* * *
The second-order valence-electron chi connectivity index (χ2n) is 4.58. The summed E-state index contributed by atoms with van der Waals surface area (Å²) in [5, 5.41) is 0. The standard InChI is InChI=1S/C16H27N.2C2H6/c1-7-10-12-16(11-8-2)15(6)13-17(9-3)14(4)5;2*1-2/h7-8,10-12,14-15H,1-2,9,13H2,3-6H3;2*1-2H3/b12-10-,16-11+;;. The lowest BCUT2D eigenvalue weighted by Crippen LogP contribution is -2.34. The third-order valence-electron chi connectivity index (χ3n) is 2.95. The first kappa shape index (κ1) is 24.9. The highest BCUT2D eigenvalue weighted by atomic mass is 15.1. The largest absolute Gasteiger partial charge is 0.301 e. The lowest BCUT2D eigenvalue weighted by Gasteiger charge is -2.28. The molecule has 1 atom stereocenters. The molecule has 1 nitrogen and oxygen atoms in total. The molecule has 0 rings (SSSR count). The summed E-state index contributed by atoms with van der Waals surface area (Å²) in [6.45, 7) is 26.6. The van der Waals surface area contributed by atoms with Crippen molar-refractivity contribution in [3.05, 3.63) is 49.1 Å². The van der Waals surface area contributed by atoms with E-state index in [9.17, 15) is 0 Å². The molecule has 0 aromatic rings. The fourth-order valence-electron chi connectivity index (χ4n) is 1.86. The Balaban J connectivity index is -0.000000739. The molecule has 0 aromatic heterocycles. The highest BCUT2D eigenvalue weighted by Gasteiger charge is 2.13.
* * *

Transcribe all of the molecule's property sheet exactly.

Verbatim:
The second-order valence-electron chi connectivity index (χ2n) is 4.58. The summed E-state index contributed by atoms with van der Waals surface area (Å²) in [5, 5.41) is 0. The standard InChI is InChI=1S/C16H27N.2C2H6/c1-7-10-12-16(11-8-2)15(6)13-17(9-3)14(4)5;2*1-2/h7-8,10-12,14-15H,1-2,9,13H2,3-6H3;2*1-2H3/b12-10-,16-11+;;. The lowest BCUT2D eigenvalue weighted by Crippen LogP contribution is -2.34. The third-order valence-electron chi connectivity index (χ3n) is 2.95. The first kappa shape index (κ1) is 24.9. The highest BCUT2D eigenvalue weighted by atomic mass is 15.1. The largest absolute Gasteiger partial charge is 0.301 e. The lowest BCUT2D eigenvalue weighted by Gasteiger charge is -2.28. The molecule has 1 atom stereocenters. The molecule has 1 nitrogen and oxygen atoms in total. The molecule has 0 rings (SSSR count). The summed E-state index contributed by atoms with van der Waals surface area (Å²) in [6.45, 7) is 26.6. The van der Waals surface area contributed by atoms with Crippen molar-refractivity contribution in [3.05, 3.63) is 49.1 Å². The van der Waals surface area contributed by atoms with E-state index in [9.17, 15) is 0 Å². The molecule has 0 aromatic rings. The fourth-order valence-electron chi connectivity index (χ4n) is 1.86. The Balaban J connectivity index is -0.000000739. The molecule has 0 aromatic heterocycles. The highest BCUT2D eigenvalue weighted by Gasteiger charge is 2.13.